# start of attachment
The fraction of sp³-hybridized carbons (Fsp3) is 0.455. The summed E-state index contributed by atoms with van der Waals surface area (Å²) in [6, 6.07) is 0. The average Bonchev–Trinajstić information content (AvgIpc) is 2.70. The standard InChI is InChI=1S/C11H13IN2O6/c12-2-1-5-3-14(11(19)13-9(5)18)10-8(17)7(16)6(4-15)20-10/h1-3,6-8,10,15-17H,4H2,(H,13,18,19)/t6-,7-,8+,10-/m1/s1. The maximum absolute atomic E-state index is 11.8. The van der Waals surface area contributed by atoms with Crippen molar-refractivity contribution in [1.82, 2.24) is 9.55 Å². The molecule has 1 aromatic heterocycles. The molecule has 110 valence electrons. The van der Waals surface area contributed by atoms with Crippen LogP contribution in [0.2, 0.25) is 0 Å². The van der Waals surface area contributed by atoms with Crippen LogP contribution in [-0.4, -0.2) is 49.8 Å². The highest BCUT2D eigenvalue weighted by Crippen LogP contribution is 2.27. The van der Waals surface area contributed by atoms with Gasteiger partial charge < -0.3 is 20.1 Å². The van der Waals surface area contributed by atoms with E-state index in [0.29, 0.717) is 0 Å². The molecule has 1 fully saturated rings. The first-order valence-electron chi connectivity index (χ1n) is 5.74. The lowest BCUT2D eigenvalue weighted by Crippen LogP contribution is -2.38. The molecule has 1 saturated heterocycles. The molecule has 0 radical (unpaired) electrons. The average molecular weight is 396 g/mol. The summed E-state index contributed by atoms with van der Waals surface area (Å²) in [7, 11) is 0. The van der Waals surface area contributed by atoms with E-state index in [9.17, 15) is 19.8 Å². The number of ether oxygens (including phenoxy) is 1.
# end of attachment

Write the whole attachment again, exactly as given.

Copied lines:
The fraction of sp³-hybridized carbons (Fsp3) is 0.455. The summed E-state index contributed by atoms with van der Waals surface area (Å²) in [6, 6.07) is 0. The average Bonchev–Trinajstić information content (AvgIpc) is 2.70. The standard InChI is InChI=1S/C11H13IN2O6/c12-2-1-5-3-14(11(19)13-9(5)18)10-8(17)7(16)6(4-15)20-10/h1-3,6-8,10,15-17H,4H2,(H,13,18,19)/t6-,7-,8+,10-/m1/s1. The maximum absolute atomic E-state index is 11.8. The van der Waals surface area contributed by atoms with Crippen molar-refractivity contribution in [1.82, 2.24) is 9.55 Å². The molecule has 1 aromatic heterocycles. The molecule has 110 valence electrons. The van der Waals surface area contributed by atoms with Crippen LogP contribution in [0.2, 0.25) is 0 Å². The van der Waals surface area contributed by atoms with Crippen LogP contribution in [-0.4, -0.2) is 49.8 Å². The highest BCUT2D eigenvalue weighted by Crippen LogP contribution is 2.27. The van der Waals surface area contributed by atoms with Gasteiger partial charge < -0.3 is 20.1 Å². The van der Waals surface area contributed by atoms with E-state index in [0.29, 0.717) is 0 Å². The molecule has 1 fully saturated rings. The first-order valence-electron chi connectivity index (χ1n) is 5.74. The lowest BCUT2D eigenvalue weighted by Crippen LogP contribution is -2.38. The molecule has 1 saturated heterocycles. The molecule has 0 radical (unpaired) electrons. The average molecular weight is 396 g/mol. The summed E-state index contributed by atoms with van der Waals surface area (Å²) in [7, 11) is 0. The van der Waals surface area contributed by atoms with E-state index in [9.17, 15) is 19.8 Å². The number of ether oxygens (including phenoxy) is 1.